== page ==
sorry-looking kale

But in February, I began seeing a recipe for baked kale chips flitting about the internet. I’m not sure where it started (or re-started, as I see folks have actually been making this for years), but I’m guessing with a Dan Barber recipe in Bon Appetit that month. His version used whole leaves and arranged them daintily in a pitcher; the more rustic version I’d seen on blogs (and hooray for that) was simple to de-stem the kale, cut or tear it up, toss it with a bit of oil and bake it until crisp.

kale, ready to bake

Yes, crisp. I would never lie to you when it comes to chips, as I take crackly crunch quite seriously. Baking kale transforms the qualities I always loathed in kale — the dense bitterness — into something impossibly light, with a nice depth of flavor from the oil and salt. This isn’t a stewy stick-to-your ribs kale braise and it is not something you eat because you ought to, it’s something you’d eat because you like it. Revolutionary stuff, people.

kale, ready to bake into chips. really.

[Psst. And possibly even more so if you do this to it (hat tip):]

kale-dusted popcorn

This week: We have flown the coop! We’re splashing in the Caribbean! Thus, comment responses will be slow and spotty. But new posts will appear, as if by magic, as I take you through my cooking backlog. Fun for everyone!

One year ago: Bialys
Two years ago: Swiss Easter Rice Tart
Three years ago: Rich Buttermilk Waffles

Baked Kale Chips
Adapted from a bunch of inspiring places

1 bunch (about 6 ounces) kale (I used Lacinato or “Dinosaur” Kale but I understand that the curlier stuff works, too, possibly even better)
1 tablespoon olive oil
Sea salt, to taste

Preheat oven to 300°F. Rinse and dry the kale, then remove the stems and tough center ribs. Cut into large pieces, toss with olive oil in a bowl then sprinkle with salt. Arrange leaves in a single layer on a large baking sheet (I needed two because mine are tiny; I also lined mine with parchment for easy clean-up but there’s no reason that you must). Bake for 20 minutes, or until crisp. Place baking sheet on a rack to cool.

Kale-Dusted Popcorn If you’re making the chips with the intention to grind them up for popcorn, I’d use less oil — perhaps half — so they grind without the “powder” clumping. I ground a handful of my chips (about half) in a mortar and pestle (well, actually the “pestle” was MIA so I used the handle of an OXO reamer, not that anyone asked) and sprinkled it over popcorn (1/4 cup popcorn kernels I’d cooked in a covered pot with 1 1/2 tablespoons oil over medium heat, shaking it about with potholders frequently). I seasoned the popcorn with salt. I liked this snack, but I think Parmesan and Kale-Dusted Popcorn would be even more delicious. Next time!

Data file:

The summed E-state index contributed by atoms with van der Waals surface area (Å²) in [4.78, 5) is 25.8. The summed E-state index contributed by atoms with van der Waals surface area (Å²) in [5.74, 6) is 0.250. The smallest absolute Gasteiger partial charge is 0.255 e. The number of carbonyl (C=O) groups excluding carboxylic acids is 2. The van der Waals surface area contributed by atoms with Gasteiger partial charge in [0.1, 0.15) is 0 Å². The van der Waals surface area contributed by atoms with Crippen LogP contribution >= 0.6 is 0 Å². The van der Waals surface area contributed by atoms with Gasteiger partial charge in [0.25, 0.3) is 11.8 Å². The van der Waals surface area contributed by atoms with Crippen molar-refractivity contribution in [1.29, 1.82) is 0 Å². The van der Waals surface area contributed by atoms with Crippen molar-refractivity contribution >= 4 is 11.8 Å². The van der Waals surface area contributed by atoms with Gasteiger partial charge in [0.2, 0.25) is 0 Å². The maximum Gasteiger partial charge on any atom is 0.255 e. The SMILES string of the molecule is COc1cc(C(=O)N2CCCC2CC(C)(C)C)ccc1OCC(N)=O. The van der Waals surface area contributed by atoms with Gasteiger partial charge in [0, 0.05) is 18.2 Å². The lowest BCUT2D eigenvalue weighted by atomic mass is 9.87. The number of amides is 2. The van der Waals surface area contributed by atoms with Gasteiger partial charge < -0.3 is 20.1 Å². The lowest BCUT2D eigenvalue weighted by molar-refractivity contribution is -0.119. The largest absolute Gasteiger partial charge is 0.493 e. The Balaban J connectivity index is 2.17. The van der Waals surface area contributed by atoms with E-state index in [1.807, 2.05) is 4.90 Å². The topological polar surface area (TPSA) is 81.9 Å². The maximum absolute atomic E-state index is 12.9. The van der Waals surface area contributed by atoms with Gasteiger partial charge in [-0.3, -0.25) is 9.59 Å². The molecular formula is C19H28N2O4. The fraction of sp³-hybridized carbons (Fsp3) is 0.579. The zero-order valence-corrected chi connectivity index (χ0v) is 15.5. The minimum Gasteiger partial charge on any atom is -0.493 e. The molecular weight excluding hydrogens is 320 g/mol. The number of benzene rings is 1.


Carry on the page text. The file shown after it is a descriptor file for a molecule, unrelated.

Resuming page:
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baked chickpeas with pita chips and yogurt – smitten kitchen

Nothing against barbecue-style baked beans, all tangy sauced and full of smoky burnt end drippings — hi summer, get here quick please — but I hardly see why navy beans get to have all of the fun. Where are the baked kidney beans, black-eyed peas and gigantes? Baking is a phenomenal way to cook dried beans and a great way to make something more complex of canned ones; when you start considering flavors, the sky, nay, the globe is the limit. I want these red beans slow-baked in a big casserole, scooped with tortilla chips. I want baked black beans heaped over tostones, braised white beans over Catalan-style tomato bread and I want what we had for dinner last night for the first time all over again, because it was perfect.

soak your chickpeas, or use cannedcook some onions and garlicadd drained chickpeas, spices, zestmessy pitas for chips

In an attempt to wean myself from my ongoing obsessive fixation on all things Tex-Mex — taco, tortilla, fajita and quesadilla — I didn’t get as far as it may seem. Sure, I spiked my baked chickpeas with Middle Eastern spices, but once I’d scooped them onto oven-crisped pita chips, dolloped it with lemon-tahini yogurt sauce, a finely chopped tomato-cucumber salad, well-toasted pine nuts, hot sauce and a fistful of chopped parsley, I realized I’d basically made Middle Eastern nachos. And I’m not even a little sorry.